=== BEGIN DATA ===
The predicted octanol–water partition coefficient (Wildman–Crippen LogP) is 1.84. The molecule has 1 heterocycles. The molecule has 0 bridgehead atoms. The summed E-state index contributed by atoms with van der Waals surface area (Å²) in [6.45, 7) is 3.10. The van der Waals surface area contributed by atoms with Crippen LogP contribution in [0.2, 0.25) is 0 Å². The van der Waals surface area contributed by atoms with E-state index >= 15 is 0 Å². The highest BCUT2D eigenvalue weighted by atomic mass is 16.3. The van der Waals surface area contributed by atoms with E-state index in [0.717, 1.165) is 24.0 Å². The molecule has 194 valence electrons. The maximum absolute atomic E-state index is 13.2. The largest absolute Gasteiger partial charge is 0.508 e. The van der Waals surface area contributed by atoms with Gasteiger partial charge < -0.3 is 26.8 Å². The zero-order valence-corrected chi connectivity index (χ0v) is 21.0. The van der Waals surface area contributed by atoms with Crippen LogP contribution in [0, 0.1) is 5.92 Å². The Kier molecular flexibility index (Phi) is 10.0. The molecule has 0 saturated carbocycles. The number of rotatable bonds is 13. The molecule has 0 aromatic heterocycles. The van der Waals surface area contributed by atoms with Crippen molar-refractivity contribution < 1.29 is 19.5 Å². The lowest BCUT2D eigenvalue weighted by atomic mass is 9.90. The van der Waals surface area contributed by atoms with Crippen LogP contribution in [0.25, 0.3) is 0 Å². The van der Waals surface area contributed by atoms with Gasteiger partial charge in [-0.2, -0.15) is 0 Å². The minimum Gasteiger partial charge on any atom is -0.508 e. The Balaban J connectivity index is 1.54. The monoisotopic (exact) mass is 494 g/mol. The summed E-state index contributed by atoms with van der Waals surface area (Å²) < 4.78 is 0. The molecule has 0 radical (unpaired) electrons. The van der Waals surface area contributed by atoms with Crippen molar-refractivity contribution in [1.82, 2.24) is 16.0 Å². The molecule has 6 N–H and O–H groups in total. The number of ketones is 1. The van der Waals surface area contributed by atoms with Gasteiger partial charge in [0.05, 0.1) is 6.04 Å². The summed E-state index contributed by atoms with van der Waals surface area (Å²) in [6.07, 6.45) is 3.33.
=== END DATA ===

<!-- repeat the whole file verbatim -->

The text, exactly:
The predicted octanol–water partition coefficient (Wildman–Crippen LogP) is 1.84. The molecule has 1 heterocycles. The molecule has 0 bridgehead atoms. The summed E-state index contributed by atoms with van der Waals surface area (Å²) in [6.45, 7) is 3.10. The van der Waals surface area contributed by atoms with Crippen LogP contribution in [0.2, 0.25) is 0 Å². The van der Waals surface area contributed by atoms with E-state index >= 15 is 0 Å². The highest BCUT2D eigenvalue weighted by atomic mass is 16.3. The van der Waals surface area contributed by atoms with E-state index in [0.717, 1.165) is 24.0 Å². The molecule has 194 valence electrons. The maximum absolute atomic E-state index is 13.2. The largest absolute Gasteiger partial charge is 0.508 e. The van der Waals surface area contributed by atoms with Gasteiger partial charge < -0.3 is 26.8 Å². The zero-order valence-corrected chi connectivity index (χ0v) is 21.0. The van der Waals surface area contributed by atoms with Crippen LogP contribution in [0, 0.1) is 5.92 Å². The Kier molecular flexibility index (Phi) is 10.0. The molecule has 0 saturated carbocycles. The number of rotatable bonds is 13. The molecule has 0 aromatic heterocycles. The van der Waals surface area contributed by atoms with Crippen molar-refractivity contribution < 1.29 is 19.5 Å². The lowest BCUT2D eigenvalue weighted by atomic mass is 9.90. The van der Waals surface area contributed by atoms with Crippen LogP contribution in [0.25, 0.3) is 0 Å². The van der Waals surface area contributed by atoms with Gasteiger partial charge in [-0.2, -0.15) is 0 Å². The minimum Gasteiger partial charge on any atom is -0.508 e. The Balaban J connectivity index is 1.54. The monoisotopic (exact) mass is 494 g/mol. The summed E-state index contributed by atoms with van der Waals surface area (Å²) < 4.78 is 0. The molecule has 0 radical (unpaired) electrons. The van der Waals surface area contributed by atoms with Crippen molar-refractivity contribution in [1.82, 2.24) is 16.0 Å². The molecule has 6 N–H and O–H groups in total. The number of ketones is 1. The van der Waals surface area contributed by atoms with Gasteiger partial charge in [0.05, 0.1) is 6.04 Å². The summed E-state index contributed by atoms with van der Waals surface area (Å²) in [6.07, 6.45) is 3.33.